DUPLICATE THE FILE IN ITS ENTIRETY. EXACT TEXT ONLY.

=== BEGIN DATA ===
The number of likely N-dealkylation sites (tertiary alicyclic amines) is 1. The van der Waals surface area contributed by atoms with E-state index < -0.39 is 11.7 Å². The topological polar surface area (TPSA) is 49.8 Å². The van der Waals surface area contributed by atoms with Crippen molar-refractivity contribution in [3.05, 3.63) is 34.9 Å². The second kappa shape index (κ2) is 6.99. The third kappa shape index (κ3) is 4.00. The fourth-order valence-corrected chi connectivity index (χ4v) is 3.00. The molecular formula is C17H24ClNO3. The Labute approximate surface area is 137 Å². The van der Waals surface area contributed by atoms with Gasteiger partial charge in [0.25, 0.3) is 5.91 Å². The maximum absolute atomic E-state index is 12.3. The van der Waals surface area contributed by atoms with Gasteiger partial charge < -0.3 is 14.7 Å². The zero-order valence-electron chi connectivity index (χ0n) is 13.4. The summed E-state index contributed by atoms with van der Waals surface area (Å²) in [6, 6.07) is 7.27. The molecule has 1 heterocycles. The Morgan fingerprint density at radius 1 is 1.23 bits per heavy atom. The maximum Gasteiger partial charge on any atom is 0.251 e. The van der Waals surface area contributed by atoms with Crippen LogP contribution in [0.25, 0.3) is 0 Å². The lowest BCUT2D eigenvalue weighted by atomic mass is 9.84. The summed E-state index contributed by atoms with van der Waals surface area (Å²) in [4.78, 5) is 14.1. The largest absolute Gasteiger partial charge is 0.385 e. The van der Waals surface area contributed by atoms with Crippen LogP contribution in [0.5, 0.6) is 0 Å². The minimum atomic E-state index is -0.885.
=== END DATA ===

The number of likely N-dealkylation sites (tertiary alicyclic amines) is 1. The van der Waals surface area contributed by atoms with E-state index < -0.39 is 11.7 Å². The topological polar surface area (TPSA) is 49.8 Å². The van der Waals surface area contributed by atoms with Crippen molar-refractivity contribution in [3.05, 3.63) is 34.9 Å². The second kappa shape index (κ2) is 6.99. The third kappa shape index (κ3) is 4.00. The fourth-order valence-corrected chi connectivity index (χ4v) is 3.00. The molecular formula is C17H24ClNO3. The Labute approximate surface area is 137 Å². The van der Waals surface area contributed by atoms with Gasteiger partial charge in [0.25, 0.3) is 5.91 Å². The maximum absolute atomic E-state index is 12.3. The van der Waals surface area contributed by atoms with Gasteiger partial charge < -0.3 is 14.7 Å². The zero-order valence-electron chi connectivity index (χ0n) is 13.4. The summed E-state index contributed by atoms with van der Waals surface area (Å²) in [6, 6.07) is 7.27. The molecule has 1 heterocycles. The Morgan fingerprint density at radius 1 is 1.23 bits per heavy atom. The maximum Gasteiger partial charge on any atom is 0.251 e. The van der Waals surface area contributed by atoms with Crippen LogP contribution in [0.25, 0.3) is 0 Å². The lowest BCUT2D eigenvalue weighted by atomic mass is 9.84. The summed E-state index contributed by atoms with van der Waals surface area (Å²) in [4.78, 5) is 14.1. The largest absolute Gasteiger partial charge is 0.385 e. The van der Waals surface area contributed by atoms with Crippen LogP contribution in [0.5, 0.6) is 0 Å². The minimum atomic E-state index is -0.885.